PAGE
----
I still don’t understand, “What is inquiry?”
Inquiry is a way of teaching that allows students to build upon their prior understanding and experiences. Students are given the primary responsibility for constructing knowledge and understanding, developing new skills and revising their beliefs about how the world works, or should work. It’s highly engaging and student-centered.
That’s my definition, but it doesn’t really tell us much.
To muddy the waters even more, many people describe inquiry not as a set of specific strategies enacted by teachers, but as a disposition or stance. While this is true, explaining it in this way doesn’t help teachers with implementation. Following a “belief follows practice” approach is why we started with simulating and demonstrating inquiry followed by reflecting upon five key inquiry strategies modeled in these simulations and demos.
In the spirit of 'differentiation,' I also like to provide additional resources for further self-study. Here are some of my "go to's":
Organizations and Blogs:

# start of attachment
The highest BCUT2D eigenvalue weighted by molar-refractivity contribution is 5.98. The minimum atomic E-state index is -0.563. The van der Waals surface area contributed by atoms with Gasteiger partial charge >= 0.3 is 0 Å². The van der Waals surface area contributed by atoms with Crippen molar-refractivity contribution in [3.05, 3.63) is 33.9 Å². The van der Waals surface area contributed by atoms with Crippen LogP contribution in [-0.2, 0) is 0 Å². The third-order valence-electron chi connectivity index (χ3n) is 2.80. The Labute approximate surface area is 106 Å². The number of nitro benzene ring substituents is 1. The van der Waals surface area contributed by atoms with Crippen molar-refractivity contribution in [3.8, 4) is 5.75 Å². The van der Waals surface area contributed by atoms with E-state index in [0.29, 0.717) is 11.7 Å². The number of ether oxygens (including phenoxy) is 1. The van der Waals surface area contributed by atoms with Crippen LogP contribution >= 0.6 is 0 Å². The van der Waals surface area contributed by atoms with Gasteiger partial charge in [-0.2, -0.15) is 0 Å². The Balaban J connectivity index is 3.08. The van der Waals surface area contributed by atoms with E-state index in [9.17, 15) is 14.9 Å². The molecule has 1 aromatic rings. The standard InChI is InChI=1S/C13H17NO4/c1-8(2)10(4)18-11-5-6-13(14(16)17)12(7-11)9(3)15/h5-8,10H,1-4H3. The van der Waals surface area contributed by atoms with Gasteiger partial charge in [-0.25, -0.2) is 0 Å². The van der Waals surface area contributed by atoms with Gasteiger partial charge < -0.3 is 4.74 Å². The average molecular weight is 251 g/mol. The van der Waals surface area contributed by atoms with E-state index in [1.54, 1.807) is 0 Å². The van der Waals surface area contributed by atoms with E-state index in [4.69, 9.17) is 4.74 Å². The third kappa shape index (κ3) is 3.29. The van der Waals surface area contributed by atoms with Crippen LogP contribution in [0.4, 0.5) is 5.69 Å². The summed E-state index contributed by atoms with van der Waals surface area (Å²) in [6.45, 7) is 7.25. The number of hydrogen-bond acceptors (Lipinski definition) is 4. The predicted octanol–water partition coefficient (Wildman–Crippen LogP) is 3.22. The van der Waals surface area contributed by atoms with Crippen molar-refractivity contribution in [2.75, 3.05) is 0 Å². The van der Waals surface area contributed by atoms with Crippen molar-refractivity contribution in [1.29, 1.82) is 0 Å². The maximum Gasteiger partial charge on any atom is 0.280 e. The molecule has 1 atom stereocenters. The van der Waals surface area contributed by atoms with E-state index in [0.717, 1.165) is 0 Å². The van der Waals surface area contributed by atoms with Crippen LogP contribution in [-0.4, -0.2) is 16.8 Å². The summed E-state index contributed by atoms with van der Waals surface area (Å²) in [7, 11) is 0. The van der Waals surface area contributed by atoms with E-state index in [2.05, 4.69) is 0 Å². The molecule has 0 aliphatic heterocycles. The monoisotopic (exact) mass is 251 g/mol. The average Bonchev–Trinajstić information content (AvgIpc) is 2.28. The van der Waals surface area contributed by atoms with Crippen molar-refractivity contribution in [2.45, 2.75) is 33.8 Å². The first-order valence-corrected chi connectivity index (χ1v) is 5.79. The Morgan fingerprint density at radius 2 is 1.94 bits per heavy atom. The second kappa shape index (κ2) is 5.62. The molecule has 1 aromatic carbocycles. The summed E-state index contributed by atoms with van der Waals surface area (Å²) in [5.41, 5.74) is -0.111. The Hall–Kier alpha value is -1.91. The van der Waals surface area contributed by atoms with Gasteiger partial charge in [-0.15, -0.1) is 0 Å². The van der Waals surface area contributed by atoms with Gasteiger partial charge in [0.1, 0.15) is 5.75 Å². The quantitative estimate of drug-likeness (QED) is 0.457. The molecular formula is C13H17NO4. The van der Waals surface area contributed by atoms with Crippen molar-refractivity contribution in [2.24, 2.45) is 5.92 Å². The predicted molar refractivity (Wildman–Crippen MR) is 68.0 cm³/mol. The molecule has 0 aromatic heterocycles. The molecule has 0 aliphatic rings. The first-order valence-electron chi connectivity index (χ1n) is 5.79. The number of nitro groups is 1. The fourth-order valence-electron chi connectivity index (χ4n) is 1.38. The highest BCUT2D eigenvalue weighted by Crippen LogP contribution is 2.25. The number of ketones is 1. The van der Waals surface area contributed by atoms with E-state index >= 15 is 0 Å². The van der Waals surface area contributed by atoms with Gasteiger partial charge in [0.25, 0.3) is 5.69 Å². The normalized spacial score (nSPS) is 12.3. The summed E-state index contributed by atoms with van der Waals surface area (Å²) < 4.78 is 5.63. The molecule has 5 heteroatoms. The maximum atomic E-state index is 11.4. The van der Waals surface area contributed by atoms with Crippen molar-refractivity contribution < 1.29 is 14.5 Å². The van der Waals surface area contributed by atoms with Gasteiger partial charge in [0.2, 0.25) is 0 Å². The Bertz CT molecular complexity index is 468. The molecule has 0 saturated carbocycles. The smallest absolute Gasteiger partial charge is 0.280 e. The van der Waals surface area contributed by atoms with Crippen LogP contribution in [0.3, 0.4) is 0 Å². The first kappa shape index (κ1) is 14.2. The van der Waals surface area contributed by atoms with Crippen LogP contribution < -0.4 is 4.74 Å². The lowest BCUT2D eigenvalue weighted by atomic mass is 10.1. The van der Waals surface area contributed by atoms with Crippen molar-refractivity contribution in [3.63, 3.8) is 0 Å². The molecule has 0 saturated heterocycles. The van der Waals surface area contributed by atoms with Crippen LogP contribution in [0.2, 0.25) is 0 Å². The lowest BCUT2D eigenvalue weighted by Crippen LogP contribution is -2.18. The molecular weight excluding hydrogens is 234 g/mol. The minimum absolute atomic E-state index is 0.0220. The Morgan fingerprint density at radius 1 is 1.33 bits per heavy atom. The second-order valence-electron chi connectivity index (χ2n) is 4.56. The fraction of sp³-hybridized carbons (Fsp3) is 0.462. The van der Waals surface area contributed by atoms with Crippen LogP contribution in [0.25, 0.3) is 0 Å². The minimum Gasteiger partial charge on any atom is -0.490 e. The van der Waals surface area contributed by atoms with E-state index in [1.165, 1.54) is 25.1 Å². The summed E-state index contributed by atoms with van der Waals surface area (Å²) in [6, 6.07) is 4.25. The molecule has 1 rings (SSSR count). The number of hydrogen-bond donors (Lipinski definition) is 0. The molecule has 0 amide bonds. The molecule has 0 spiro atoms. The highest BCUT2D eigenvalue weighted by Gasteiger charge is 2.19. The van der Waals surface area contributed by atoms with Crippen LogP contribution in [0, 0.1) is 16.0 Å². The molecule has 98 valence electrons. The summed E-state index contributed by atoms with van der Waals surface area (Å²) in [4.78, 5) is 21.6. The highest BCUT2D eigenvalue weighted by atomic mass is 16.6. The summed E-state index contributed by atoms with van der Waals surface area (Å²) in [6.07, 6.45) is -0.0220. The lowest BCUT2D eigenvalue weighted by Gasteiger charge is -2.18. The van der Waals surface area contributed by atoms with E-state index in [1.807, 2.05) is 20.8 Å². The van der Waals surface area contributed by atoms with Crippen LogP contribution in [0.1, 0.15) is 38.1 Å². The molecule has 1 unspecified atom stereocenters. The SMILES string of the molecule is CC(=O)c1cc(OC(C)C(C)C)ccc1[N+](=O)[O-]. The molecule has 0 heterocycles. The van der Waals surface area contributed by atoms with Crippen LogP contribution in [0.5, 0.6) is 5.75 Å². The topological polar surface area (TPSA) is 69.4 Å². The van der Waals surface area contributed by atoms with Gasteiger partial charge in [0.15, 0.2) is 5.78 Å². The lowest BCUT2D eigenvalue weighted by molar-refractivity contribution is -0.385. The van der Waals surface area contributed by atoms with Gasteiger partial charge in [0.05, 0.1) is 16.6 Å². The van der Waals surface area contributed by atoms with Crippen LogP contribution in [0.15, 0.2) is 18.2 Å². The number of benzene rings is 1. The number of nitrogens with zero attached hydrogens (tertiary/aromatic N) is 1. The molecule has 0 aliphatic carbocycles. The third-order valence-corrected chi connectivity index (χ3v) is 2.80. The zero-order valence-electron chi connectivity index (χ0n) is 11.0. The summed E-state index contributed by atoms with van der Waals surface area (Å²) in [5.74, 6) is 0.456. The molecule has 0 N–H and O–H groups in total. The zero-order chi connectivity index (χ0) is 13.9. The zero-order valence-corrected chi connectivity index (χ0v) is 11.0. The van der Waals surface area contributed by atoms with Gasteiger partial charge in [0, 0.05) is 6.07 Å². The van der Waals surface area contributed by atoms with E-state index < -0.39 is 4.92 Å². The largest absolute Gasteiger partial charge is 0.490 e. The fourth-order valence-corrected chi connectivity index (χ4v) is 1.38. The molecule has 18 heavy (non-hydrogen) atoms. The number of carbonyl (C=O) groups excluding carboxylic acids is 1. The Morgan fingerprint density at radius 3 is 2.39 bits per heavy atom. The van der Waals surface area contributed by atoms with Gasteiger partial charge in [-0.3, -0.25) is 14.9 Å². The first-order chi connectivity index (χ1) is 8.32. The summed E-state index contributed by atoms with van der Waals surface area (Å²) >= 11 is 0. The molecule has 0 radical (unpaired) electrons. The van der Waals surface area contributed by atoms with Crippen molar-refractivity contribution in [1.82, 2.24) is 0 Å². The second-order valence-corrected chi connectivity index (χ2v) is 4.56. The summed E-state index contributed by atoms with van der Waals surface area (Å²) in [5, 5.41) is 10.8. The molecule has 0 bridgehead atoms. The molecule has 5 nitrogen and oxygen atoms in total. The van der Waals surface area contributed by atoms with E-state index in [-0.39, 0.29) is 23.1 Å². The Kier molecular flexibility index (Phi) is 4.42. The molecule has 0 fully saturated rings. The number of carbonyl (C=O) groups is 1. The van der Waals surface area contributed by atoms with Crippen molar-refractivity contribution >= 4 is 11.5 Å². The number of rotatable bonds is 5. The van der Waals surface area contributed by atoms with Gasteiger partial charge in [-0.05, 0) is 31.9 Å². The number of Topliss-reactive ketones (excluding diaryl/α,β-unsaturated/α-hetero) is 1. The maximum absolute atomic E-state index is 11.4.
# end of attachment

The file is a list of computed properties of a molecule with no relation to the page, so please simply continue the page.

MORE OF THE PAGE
Visible Thinking Harvard Project Zero http://www.visiblethinkingpz.org
Galileo Educational Network http://galileo.org
Evidence-based Teaching Network http://www.ebtn.org.uk
Right Question Institute http://rightquestion.org
Inquiring Mind http://www.inquiringmind.co.nz
Critical Thinking Consortium
Inquire Within http://inquiryblog.wordpress.com
Wisdom Begins With Wonder http://trice25.edublogs.org
The Construction Zone http://theconstructionzone.wordpress.com
Wright’s Room http://shelleywright.wordpress.com
Eric Mazur’s Abridged 18-minute Confessions of a Converted Lecturer https://www.youtube.com/watch?v=WwslBPj8GgI
Annenberg Learner “Minds of our Own” http://www.learner.org/resources/series26.html
Carol Kuhlthau’s Guided Inquiry Design
Alberta Learning’s Guide to Inquiry Learning
Postman & Weingartner’s Teaching As A Subversive Activity
Let’s keep adding to this list, shall we? Email me at firstname.lastname@example.org.